Time to Change Motions

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Objective

Students will be able to describe what may have caused a change in an object's motion.

Big Idea

Students will use a a small rubber ball, index card, T pin, 12 inch length of string, and a Unifix cube to change the direction of the rubber ball.

Introduction

1 minutes

Warm Up

10 minutes

I will begin this lesson by reviewing the definition of motion. I will ask the students, "What is motion?"  We will discuss that motion is the change of position of an object. As a warm up activity, I will select a few students as volunteers. The student volunteers will form a line and walk around the perimeter of the classroom. As they walk around the classroom, I will ask the students, "How can we change the motion of this line?"  

Next, I will have a few volunteers stand together (in a place where they will block the moving line) with their arms linked together. I will inform the class that this new line of students will represent a wall. As a class, we will discuss what they think will happen to the line as it approaches the wall and why?

 

We will discuss as a class how having a wall in the way of the moving line causes the line to change directions. I will reference a real life example such as walking to the media center or walking in a store. One has to change motions to navigate their way.

 

 I will inform the students that today, they will use different materials to cause a change in motion. They will then have to describe, what caused the change?

Explore

25 minutes

I will begin the lesson by placing students in groups. I will explain to the students that today they will be analyzing the position and motion of an object. They will be creating a change in that object's position and motion. I will inform the students that it is their goal to describe what caused the change."

 

Next, I will display a small rubber ball, an index card, a t pin, a twelve inch piece of string, and a unifix cube. These will be the materials that the students will be using in their exploration today. I will ask the students, "How do you think you can use these materials to demonstrate a change in an object's motion?"  One example would be to place the block on the carpet (if your classroom does not have carpet, you can modify this lesson to suit your classroom). Next, place the index card on top of the block to form a ramp. Tie the string to the T Pin and stick the T Pin into the carpet at the base of the ramp. Extend the string to resemble a finish line at the base of the ramp. Allow the rubber ball to roll down the ramp. As it gets to closer to the finish line, pull on the string to try to stop the ball.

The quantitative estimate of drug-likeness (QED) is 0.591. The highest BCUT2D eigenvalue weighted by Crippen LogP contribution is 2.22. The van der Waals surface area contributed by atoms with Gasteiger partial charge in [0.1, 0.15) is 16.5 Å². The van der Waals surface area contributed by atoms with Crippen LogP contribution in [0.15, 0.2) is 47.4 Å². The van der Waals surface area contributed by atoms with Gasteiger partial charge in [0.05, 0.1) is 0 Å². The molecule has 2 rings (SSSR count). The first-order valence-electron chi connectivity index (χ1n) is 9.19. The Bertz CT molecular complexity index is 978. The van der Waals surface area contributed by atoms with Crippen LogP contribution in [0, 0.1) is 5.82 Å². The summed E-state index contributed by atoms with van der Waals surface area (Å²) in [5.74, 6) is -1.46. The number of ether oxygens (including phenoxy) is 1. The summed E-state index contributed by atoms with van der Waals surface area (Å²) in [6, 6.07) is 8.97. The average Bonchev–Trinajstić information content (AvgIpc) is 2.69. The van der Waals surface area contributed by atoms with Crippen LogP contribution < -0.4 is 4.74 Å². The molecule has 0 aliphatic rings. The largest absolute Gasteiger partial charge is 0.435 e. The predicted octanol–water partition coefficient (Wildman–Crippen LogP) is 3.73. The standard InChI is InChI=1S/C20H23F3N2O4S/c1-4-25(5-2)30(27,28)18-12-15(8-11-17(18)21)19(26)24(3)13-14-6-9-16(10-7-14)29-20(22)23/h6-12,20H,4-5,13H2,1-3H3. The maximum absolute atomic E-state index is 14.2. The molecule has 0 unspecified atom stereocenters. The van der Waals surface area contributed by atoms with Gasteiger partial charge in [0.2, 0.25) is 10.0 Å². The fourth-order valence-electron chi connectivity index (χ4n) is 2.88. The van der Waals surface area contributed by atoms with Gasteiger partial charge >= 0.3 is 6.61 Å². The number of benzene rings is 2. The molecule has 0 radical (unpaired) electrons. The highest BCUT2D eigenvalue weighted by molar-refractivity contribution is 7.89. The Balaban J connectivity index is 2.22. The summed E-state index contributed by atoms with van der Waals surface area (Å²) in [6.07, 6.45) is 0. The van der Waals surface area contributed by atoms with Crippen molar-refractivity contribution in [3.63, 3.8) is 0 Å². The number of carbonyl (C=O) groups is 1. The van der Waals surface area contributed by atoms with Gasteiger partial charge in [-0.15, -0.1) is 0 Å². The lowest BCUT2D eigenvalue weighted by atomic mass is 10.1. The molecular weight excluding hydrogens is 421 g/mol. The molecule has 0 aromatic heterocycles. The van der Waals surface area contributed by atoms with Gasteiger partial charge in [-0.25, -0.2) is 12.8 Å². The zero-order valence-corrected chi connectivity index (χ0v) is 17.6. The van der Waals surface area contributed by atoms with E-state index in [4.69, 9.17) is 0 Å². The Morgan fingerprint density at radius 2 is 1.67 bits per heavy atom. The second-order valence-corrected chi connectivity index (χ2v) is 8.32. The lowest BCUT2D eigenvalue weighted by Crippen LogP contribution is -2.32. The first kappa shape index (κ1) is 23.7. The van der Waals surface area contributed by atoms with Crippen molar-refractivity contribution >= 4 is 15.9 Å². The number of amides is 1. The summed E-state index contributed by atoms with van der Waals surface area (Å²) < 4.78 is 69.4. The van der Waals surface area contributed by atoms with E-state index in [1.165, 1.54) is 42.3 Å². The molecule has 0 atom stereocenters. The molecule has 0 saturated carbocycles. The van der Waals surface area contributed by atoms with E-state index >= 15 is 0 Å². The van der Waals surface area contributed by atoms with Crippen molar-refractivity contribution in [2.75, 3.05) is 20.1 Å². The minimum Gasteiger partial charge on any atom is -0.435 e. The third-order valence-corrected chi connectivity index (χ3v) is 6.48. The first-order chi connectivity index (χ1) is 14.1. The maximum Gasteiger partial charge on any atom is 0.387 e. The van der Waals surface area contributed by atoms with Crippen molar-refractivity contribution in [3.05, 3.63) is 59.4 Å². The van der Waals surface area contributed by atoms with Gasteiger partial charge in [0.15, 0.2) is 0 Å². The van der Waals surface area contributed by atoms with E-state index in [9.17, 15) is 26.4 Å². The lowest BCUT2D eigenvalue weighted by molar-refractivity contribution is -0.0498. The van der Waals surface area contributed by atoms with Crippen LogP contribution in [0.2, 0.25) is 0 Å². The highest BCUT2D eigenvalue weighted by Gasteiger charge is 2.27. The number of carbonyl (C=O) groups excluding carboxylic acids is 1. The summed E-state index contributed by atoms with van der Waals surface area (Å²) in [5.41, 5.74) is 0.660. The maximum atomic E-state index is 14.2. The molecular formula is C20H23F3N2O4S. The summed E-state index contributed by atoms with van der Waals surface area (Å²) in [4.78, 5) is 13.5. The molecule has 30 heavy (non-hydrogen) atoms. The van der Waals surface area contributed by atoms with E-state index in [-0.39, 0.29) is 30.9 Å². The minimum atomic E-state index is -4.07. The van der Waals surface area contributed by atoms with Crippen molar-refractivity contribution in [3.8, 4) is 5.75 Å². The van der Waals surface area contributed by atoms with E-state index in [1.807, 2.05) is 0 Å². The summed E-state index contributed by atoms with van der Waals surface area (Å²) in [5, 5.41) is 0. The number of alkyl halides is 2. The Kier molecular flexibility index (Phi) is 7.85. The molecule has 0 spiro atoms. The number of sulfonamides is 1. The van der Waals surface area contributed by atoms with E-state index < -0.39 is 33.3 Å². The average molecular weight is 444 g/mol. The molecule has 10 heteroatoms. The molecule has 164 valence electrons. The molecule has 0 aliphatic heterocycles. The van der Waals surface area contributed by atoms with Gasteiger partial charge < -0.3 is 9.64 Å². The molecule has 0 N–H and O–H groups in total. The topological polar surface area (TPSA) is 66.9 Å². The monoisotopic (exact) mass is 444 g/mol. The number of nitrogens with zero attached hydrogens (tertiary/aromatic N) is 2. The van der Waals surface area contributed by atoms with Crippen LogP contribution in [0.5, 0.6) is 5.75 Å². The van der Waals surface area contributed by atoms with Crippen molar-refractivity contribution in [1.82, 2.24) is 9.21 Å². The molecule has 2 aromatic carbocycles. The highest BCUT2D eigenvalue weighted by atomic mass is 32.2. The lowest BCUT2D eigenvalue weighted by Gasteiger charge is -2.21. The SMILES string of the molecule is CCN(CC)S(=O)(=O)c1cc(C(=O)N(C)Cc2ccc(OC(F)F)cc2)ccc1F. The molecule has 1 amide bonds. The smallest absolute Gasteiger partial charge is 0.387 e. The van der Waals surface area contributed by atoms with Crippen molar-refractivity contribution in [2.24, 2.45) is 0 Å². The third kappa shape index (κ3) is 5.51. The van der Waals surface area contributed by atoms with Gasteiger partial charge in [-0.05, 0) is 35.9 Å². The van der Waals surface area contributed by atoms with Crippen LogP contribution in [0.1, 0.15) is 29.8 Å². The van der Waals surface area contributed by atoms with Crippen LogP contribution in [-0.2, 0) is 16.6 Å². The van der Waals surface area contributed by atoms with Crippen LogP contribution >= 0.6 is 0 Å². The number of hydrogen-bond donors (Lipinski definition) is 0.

Students will work together to brainstorm a way that they can use the materials to demonstrate a change in an object's motion. They may take notes in their journals, discuss, or draw pictures. They will be allowed no more that five to seven minutes for this.

 

The remaining time will be provided for groups to arrange and carry out their ideas. As students are working, I will walk around and encourage additional thinking by asking probing questions such as, "are your steps effective to reach your goal. Does something need to be changed and if so what?" Students should be recording their observations in their science journals. 

Wrap Up

10 minutes

Collect all materials from each group. Have students come back together for a "wrap up" to review the lesson. Ask the students, "What can change an object's motion?" List their responses on the board. Categorize the student responses into either a PUSH or a PULL. Ask the students, "how does a push or a pull effect an object's motion?"

 

Have students complete the PUSH/PULL Graphic Organizer as an exit card.